Eat a diet rich in complex carbohydrates, protein and avoid sugar. Supporting blood sugar levels helps with energy levels, concentration and mood.

Eat a good breakfast

Eat protein at each meal

Avoid refined carbohydrates such as sugar, cereals and white bread and replace with complex carbs – brown rice, wholegrain or rye bread, quinoa, vegetables such as sweet potato and beetroot

Have 3 meals a day and 2 snacks

Protein power and Amazing Amino Acids

Good protein sources are chicken, fish, beans, pluses, peas, avocadoes, nuts and seeds, red meat, game meat and eggs.

Protein is very important as it is made up of amino acids – the building blocks for making the neurotransmitters in your brain.

Serotonin is made from tryptophan  – turkey is rich in tryptophan hence the sleepy feeling you get after eating Christmas lunch, serotonin is converted to melatonin needed for sleep, other good sources of tryptophan are fish, spirulina, sesame seeds, beans and red meat.

Choline is needed for the formation of acetylcholine, needed for memory and movement and this is found in egg yolk and lecithin granules – these are usually found in your local health food store and can be added to smoothies, soups and salad dressings.

Tyrosine is found in eggs, soy, fish, dairy and poultry and is needed for ‘get up and go’.

Other amino acids found in protein are needed for brain health so eating whole complete proteins are essential to the everyday diet.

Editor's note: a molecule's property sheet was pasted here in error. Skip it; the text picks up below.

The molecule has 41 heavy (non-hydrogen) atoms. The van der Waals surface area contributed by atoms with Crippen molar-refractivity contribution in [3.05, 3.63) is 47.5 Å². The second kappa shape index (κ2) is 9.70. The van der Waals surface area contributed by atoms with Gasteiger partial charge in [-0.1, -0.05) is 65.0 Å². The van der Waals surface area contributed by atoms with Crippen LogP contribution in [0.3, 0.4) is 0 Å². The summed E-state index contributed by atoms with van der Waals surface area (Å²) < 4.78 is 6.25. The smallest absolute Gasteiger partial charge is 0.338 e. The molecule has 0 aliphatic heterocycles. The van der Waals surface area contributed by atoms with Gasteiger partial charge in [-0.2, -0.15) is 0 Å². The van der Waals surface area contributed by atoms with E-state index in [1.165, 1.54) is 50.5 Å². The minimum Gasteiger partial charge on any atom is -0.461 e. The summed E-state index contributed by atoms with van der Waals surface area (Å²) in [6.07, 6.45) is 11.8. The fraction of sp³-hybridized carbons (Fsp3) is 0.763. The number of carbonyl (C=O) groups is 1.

Minerals for mood

Zinc is needed to make serotonin – good sources of zinc are meat, game meat, fish, seafood, seaweed and nuts and seeds. Mara seaweed is good for seasoning your foods see http://maraseaweed.com on where to buy.

Another important mineral needed for the nervous system is iron. People that are low in iron may experience foggy thinking and low mood. The best source is in lean red meat, poultry, fish and eggs. Vegetarian sources are found in beans, pulses, dark green leafy vegetables and dried apricots. Eat these foods with foods rich in vitamin c, salads, parsley, and fruit – to increase the absorption of iron.

The magnificent, calming mineral magnesium comes into play: eat Swiss chard, spinach, pumpkin seeds, butternut squash and steamed broccoli or have Epsom Salt baths 2-3 times a week to increase magnesium levels.

Calcium is also needed for brain function. Include dairy, almonds, flaxseeds and sesame seeds in your diet. Snack on humus as it contains sesame seeds. Bone broths are another good calcium source, boiling bones in water and veg make a good basis for a stock and can be used in soups and sauces and also a good source of protein.

B’s for Brain